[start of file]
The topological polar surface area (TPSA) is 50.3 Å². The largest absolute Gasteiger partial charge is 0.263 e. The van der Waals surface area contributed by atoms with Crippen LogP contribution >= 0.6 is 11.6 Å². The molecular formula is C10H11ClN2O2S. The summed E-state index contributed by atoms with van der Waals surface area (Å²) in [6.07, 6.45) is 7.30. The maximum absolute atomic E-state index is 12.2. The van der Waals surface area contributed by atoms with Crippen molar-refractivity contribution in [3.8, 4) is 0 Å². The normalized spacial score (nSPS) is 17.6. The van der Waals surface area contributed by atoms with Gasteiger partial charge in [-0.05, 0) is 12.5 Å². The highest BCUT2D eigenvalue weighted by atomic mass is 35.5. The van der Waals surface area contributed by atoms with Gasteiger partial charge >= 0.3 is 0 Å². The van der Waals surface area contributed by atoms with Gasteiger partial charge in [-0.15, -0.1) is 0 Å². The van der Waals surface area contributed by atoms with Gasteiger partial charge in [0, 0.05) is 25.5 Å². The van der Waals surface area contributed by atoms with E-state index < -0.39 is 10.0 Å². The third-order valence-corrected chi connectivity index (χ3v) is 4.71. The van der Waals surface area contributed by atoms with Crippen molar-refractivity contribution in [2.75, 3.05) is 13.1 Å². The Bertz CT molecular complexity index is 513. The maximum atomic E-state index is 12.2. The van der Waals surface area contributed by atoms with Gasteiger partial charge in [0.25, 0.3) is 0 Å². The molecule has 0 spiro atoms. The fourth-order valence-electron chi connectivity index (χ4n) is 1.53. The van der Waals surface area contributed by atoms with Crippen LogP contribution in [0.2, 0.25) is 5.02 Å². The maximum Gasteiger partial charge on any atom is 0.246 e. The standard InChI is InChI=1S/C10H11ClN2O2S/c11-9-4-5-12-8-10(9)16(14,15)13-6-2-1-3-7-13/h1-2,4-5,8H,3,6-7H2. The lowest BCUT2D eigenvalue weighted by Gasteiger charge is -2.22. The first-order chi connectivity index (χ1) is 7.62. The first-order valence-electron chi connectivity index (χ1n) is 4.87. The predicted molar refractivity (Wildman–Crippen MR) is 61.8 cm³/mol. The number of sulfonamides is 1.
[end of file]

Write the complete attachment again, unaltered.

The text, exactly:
The topological polar surface area (TPSA) is 50.3 Å². The largest absolute Gasteiger partial charge is 0.263 e. The van der Waals surface area contributed by atoms with Crippen LogP contribution >= 0.6 is 11.6 Å². The molecular formula is C10H11ClN2O2S. The summed E-state index contributed by atoms with van der Waals surface area (Å²) in [6.07, 6.45) is 7.30. The maximum absolute atomic E-state index is 12.2. The van der Waals surface area contributed by atoms with Crippen molar-refractivity contribution in [3.8, 4) is 0 Å². The normalized spacial score (nSPS) is 17.6. The van der Waals surface area contributed by atoms with Gasteiger partial charge in [-0.05, 0) is 12.5 Å². The highest BCUT2D eigenvalue weighted by atomic mass is 35.5. The van der Waals surface area contributed by atoms with Gasteiger partial charge >= 0.3 is 0 Å². The van der Waals surface area contributed by atoms with Gasteiger partial charge in [-0.15, -0.1) is 0 Å². The van der Waals surface area contributed by atoms with Gasteiger partial charge in [0, 0.05) is 25.5 Å². The van der Waals surface area contributed by atoms with E-state index < -0.39 is 10.0 Å². The third-order valence-corrected chi connectivity index (χ3v) is 4.71. The van der Waals surface area contributed by atoms with Crippen molar-refractivity contribution in [2.75, 3.05) is 13.1 Å². The Bertz CT molecular complexity index is 513. The maximum atomic E-state index is 12.2. The van der Waals surface area contributed by atoms with Gasteiger partial charge in [0.25, 0.3) is 0 Å². The molecule has 0 spiro atoms. The fourth-order valence-electron chi connectivity index (χ4n) is 1.53. The van der Waals surface area contributed by atoms with Crippen LogP contribution in [0.2, 0.25) is 5.02 Å². The maximum Gasteiger partial charge on any atom is 0.246 e. The standard InChI is InChI=1S/C10H11ClN2O2S/c11-9-4-5-12-8-10(9)16(14,15)13-6-2-1-3-7-13/h1-2,4-5,8H,3,6-7H2. The lowest BCUT2D eigenvalue weighted by Gasteiger charge is -2.22. The first-order chi connectivity index (χ1) is 7.62. The first-order valence-electron chi connectivity index (χ1n) is 4.87. The predicted molar refractivity (Wildman–Crippen MR) is 61.8 cm³/mol. The number of sulfonamides is 1.